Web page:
Despite the hype by buzzword chieftains, and the strong emphasis placed on personal branding, this is not some golden ticket to getting a job. Instead, personal branding is just one more important weapon in your candidate arsenal.

Determine what you want to sell, incorporate networking and a little elbow grease and set achievable goals. Now, your personal branding will soar above your job seeking competition – and you’ll avoid yet another job seeker fail.

 

IP_TwitterTo learn more about about personal branding, join us on Twitter tonight, March 4th at 9pm ET for #InternPro Chat! The #InternPro community, along with our friends from NPPRSA will discuss “Is your Personal Brand Lonely? Understanding Marketing vs. Branding”!

 

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Mark_AuthorAbout the Author: CEO and Founder of YouTern, Mark Babbitt is a serial mentor who has been quoted in the Wall Street Journal, Mashable, Forbes and Under30CEO.com regarding job search, career development, internships and higher education’s role in preparing emerging talent for the workforce. A keynote speaker and blogger, Mark’s contributions include Huffington Post, Switch and Shift, The Daily Muse and Under30CEO.

Mark has been honored to be named to GenJuice’s list of “Top 100 Most Desirable Mentors” and was recently featured on HR Examiner’s “Top 25 Trendspotters in HR” and several top blogger lists, including JobMob’s “Top Career Bloggers of 2012”. Contact Mark via email or on Twitter!

 

 

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  • http://www.recruitinginferno.com/ Steve Levy

    Your “brand” is what someone thinks of when they hear your brand name (could simply be your name…or your twitter handle) — it is both objective and emotional. The objective piece can be a picture (why we suggest you use the same picture for all platforms) but the emotional piece exists nowhere else but in someone’s head.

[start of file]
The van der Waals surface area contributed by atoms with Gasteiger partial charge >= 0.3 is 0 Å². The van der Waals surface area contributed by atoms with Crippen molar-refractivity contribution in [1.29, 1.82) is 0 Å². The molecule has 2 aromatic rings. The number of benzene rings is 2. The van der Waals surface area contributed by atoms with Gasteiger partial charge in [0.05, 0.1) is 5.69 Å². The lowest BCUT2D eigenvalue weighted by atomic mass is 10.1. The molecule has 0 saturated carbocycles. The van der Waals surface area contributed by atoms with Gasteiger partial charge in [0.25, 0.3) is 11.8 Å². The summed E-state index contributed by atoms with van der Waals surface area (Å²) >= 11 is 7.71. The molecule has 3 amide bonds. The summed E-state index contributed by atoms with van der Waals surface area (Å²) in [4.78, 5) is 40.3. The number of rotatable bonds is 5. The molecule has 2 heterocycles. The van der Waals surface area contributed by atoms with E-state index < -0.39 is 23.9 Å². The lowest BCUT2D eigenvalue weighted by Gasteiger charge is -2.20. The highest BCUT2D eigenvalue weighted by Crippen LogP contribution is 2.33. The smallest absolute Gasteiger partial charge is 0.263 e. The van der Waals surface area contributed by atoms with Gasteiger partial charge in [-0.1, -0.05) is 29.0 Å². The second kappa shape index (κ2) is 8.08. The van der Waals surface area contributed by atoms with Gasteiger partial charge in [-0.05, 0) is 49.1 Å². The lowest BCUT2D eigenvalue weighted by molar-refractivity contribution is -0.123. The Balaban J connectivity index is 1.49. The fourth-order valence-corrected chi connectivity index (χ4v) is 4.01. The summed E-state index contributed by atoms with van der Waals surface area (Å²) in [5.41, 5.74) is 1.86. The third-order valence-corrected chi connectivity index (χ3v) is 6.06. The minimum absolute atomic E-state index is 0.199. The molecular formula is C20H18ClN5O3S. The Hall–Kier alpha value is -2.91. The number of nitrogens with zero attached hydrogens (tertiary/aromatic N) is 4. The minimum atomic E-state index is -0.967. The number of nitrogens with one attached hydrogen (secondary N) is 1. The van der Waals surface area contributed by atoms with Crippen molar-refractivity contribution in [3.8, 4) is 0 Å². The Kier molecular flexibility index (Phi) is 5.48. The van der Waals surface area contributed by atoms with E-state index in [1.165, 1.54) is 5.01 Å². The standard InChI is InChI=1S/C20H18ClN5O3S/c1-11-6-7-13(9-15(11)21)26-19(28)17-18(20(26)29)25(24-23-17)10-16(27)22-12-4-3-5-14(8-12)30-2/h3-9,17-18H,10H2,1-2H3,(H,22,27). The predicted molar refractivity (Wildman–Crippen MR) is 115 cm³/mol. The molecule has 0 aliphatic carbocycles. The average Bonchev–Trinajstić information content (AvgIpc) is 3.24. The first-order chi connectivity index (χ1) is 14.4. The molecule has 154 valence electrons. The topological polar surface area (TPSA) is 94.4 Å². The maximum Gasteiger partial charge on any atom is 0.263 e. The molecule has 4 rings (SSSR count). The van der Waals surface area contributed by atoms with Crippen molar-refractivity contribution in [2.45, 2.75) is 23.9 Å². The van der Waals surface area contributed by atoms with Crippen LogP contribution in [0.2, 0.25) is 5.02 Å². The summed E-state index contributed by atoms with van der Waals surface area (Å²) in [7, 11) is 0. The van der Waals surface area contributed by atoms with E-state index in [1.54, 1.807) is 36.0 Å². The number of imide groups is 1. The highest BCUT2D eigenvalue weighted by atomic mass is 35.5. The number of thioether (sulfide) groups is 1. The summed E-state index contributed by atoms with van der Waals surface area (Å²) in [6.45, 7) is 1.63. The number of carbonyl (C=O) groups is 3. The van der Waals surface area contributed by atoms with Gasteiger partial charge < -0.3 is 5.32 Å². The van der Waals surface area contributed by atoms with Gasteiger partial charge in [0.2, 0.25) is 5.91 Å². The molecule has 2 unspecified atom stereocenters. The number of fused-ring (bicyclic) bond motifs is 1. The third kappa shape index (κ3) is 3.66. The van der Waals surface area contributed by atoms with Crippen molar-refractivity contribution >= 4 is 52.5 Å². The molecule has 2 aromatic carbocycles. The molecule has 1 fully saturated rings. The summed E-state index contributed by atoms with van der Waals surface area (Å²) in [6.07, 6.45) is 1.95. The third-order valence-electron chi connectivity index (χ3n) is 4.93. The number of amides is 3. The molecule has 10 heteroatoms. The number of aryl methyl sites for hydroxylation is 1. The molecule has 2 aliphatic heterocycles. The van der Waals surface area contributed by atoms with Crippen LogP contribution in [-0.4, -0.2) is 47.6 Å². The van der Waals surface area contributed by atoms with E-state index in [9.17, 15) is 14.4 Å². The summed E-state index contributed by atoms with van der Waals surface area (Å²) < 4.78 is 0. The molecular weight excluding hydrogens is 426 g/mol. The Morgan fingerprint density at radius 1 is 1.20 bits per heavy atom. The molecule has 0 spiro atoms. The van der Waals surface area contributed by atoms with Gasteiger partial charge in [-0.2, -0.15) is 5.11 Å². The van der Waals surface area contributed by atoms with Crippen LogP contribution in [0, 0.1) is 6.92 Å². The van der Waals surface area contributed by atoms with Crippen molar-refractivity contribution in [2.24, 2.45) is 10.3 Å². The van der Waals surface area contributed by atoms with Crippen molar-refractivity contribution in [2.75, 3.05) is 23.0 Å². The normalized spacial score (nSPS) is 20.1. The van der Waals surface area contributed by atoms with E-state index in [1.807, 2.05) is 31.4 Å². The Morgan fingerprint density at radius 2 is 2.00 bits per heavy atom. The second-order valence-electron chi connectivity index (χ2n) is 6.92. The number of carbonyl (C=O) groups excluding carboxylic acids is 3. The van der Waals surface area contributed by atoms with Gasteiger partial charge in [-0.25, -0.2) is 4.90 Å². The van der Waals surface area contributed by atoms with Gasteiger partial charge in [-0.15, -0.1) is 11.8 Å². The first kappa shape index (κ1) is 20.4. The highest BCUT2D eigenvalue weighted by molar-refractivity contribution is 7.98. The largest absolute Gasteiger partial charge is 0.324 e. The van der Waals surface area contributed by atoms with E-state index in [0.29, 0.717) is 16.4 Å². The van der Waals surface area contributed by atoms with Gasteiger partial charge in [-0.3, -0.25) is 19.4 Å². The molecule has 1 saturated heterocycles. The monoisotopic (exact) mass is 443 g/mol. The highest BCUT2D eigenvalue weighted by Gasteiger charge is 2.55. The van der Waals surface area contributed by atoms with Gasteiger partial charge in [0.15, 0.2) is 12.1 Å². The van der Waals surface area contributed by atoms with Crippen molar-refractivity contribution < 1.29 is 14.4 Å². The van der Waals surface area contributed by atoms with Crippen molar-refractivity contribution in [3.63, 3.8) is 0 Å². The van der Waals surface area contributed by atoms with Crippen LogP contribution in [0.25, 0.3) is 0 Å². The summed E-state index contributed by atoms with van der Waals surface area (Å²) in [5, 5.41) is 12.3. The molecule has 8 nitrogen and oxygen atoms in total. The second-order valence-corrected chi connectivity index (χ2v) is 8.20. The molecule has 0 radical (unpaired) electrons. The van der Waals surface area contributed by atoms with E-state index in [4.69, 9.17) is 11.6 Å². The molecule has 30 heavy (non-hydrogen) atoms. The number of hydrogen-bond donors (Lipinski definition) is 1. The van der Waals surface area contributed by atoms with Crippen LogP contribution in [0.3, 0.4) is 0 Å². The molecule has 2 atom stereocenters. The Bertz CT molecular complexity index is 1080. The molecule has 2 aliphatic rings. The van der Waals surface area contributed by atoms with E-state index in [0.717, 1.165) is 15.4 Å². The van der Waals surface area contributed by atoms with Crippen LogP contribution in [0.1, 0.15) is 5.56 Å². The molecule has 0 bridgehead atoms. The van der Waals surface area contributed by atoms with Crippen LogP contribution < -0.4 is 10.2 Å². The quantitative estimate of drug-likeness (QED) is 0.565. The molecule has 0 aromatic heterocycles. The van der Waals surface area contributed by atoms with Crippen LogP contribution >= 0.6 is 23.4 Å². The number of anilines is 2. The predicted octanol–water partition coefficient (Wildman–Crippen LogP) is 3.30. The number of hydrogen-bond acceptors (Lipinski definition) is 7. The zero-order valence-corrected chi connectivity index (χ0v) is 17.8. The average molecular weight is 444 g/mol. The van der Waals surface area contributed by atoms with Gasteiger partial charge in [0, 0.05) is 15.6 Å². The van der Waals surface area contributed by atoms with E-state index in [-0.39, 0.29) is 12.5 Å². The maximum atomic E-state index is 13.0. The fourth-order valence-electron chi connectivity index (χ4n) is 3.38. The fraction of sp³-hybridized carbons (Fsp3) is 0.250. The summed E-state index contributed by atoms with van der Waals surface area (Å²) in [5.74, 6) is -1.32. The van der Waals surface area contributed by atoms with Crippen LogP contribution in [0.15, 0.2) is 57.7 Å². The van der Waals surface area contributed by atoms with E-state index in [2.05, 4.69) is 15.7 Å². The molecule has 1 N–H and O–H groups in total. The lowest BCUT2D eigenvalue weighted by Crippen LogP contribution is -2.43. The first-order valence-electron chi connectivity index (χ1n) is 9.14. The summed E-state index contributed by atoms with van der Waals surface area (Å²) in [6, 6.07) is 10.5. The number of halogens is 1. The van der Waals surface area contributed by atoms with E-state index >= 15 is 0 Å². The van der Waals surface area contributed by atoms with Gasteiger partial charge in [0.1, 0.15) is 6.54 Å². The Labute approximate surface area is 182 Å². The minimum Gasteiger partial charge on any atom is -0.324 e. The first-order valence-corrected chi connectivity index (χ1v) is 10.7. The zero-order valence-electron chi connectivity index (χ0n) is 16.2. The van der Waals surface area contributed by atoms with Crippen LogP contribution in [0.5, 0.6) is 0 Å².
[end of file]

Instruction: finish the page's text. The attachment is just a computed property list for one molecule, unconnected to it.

Networking alone will not create a great brand; for instance, having thousands of followers on Twitter is a bit weak when all you do is RT stuff. Where’s the interaction? Where’s the collaboration? Where’s the emotional connection?

    Most folks don’t realize how much work goes into building their brand – or as I prefer calling it, their reputation…

    • http://twitter.com/YouTern YouTern

      Very well said, Mr. Levy. Very well said.

  • http://twitter.com/PeterSterlacci Peter Sterlacci

    Good stuff Mark. I love what you say here about personal branding is only effective when combined with networking and HARD WORK! bingo!

    • http://twitter.com/YouTernMark Mark Babbitt

      That is quite a compliment coming from you, Peter… thank you!

  • http://twitter.com/JenniferBulman Jennifer Bulman

    Mark,
    Thank you for torpedoing the mindless pursuit of “branding”. As a job seeker, self marketing, as you so rightly, say is “,,, selling your ability to do a specific job within an existing company culture.” We used to talk about telling a coherent, believable “story” until that got emptied of meaning by the buzzword artists. If only we could convince job seekers that finding the right job is not a matter of magic keywords, but of determining where you want to work; why you are a good, or the best fit, for a job; and convincing the person with the power to hire you of that.